Shop Solutions – May 2019 - Engine Builder Magazine
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Shop Solutions

Shop Solutions – May 2019

There’s nothing worse than having to fit a camshaft after installing new cam bearings, because they are too tight. I dial-bore gauge check all cam bores of the “known offenders.”



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I fabricated an easy to clean steel-topped cylinder head bench. Wrapping over the edge allowed for drilling holes, then inserting adjustable pipe holders. I can easily position any passenger car or light truck head for various work performed, from grinding seats to valve spring installation. 

Gary Muller | Gary’s Custom Engines & Cylinder Heads | Sterling, AK


There’s nothing worse than having to fit a camshaft after installing new cam bearings, because they are too tight. I dial-bore gauge check all cam bores of the “known offenders.” I also use a Sunnen Jr. hone to hone cam bores to the correct size before I ever install the bearings. Since starting this process, I have not had to use a “reamer camshaft” to fit bearings. They can leave bearings looking terrible. I charge for the time to dial-bore check and the time to hone or repair the block.


Lewis Andrews | Andrews Automotive | Savannah, MO


Inexpensive set screw sets are very handy to have around the shop. They work great as oil restrictors. They can also be used as oil galley plugs in small import and late-model cylinder heads if you need to remove steel oil galley balls for cleaning. These are a cheap set that drill like butter. On an engine like a  BB Chrysler or an FE Ford, I like to tap and restrict the oil galley in the top of the cylinder head just under the rocker shaft. That way, if an orifice change is desired, its easy to remove the set screw and change the restrictor size.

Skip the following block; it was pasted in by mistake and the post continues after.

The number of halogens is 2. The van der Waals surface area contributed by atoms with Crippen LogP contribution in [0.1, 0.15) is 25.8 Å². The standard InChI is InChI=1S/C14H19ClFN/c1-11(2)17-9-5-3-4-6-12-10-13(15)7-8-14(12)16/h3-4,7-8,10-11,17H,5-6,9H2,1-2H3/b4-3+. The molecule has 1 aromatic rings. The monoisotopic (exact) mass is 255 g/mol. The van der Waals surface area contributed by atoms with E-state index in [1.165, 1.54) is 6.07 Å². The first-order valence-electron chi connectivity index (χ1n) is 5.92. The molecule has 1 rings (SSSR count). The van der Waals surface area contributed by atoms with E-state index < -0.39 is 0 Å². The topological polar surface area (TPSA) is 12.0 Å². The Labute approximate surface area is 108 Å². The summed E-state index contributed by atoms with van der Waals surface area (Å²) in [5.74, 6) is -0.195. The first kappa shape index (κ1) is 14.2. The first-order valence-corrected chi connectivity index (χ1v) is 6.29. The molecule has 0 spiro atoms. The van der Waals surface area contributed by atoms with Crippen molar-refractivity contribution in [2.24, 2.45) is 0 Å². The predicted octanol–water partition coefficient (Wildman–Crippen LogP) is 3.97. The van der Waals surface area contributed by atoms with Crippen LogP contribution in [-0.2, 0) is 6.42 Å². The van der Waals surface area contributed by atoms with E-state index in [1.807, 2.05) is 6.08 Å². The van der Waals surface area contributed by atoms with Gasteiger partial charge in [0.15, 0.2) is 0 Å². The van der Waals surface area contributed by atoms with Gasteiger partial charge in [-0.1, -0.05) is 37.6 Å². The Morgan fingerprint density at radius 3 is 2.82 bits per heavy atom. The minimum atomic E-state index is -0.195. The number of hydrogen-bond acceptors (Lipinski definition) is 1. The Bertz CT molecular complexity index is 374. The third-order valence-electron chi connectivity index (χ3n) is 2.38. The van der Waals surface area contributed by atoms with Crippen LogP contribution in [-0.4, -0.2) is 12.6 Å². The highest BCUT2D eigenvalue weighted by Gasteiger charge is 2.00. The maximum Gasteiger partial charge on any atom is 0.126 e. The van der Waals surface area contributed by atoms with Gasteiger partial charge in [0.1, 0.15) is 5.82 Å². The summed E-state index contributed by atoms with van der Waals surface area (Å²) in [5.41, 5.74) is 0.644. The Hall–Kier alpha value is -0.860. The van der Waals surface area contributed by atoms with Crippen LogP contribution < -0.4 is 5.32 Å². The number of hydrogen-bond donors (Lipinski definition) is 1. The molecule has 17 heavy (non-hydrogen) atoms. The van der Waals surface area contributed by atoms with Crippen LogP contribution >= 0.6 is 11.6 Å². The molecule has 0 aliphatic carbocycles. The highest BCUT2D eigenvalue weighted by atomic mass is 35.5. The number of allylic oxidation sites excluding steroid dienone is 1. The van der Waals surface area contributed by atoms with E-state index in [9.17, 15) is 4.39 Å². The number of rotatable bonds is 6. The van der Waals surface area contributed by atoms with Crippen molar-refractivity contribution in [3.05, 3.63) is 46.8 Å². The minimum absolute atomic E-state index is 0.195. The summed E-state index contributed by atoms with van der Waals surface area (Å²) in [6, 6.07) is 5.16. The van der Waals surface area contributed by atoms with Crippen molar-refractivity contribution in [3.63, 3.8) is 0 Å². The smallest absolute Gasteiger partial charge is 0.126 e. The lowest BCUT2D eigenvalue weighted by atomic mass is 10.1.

Jake Sampson | Sampson Race Engines | Inver Grove Heights, MN


I have a quick and easy way to check or measure the stroke of a crankshaft. I put the crank on some V-blocks on the vertical mill table. I chuck up a BB Chevy fuel pump pushrod or any similar round stock in a drill chuck. Position the rod throw pointing up and come down onto the journal with the round stock. Zero your Digital Read Out (DRO) for Z. Rotate the crankshaft 180-degrees and come down onto the journal again. The reading on your DRO will be the stroke of your crankshaft for that journal!

Nick Jones | Automotive Machine | Fraser, MI 


When checking volume on large chambers or ports, I fill them with precision steel ball bearings. It requires less time to fill and less fluid. Simply calculate the volume of the ball you’re using and multiply by the number added. Add that to the reading from your burette and you have the volume. Be sure to dry the bearings on a towel between tests. On many 100cc or larger chambers like Hemi and BBC, you only have to fill the burette once. It really speeds up the process on smaller chambers too. On large intake ports, you can use precision 1˝ x 1˝ blocks of aluminum in addition to bearings.

Ron Flood | Cedar Machine | North Branch, MN


When rebuilding large diesel engines like Caterpillars with high-pressure fuel lines running along the blocks or heads, make sure to install all of the factory line clamps and hold downs back in the factory location. They are designed to hold these lines from moving and flexing, which will cause them to crack and leak fuel over time, if not secured correctly.


Ken Marlar | Sterling Engine Parts | Minneapolis

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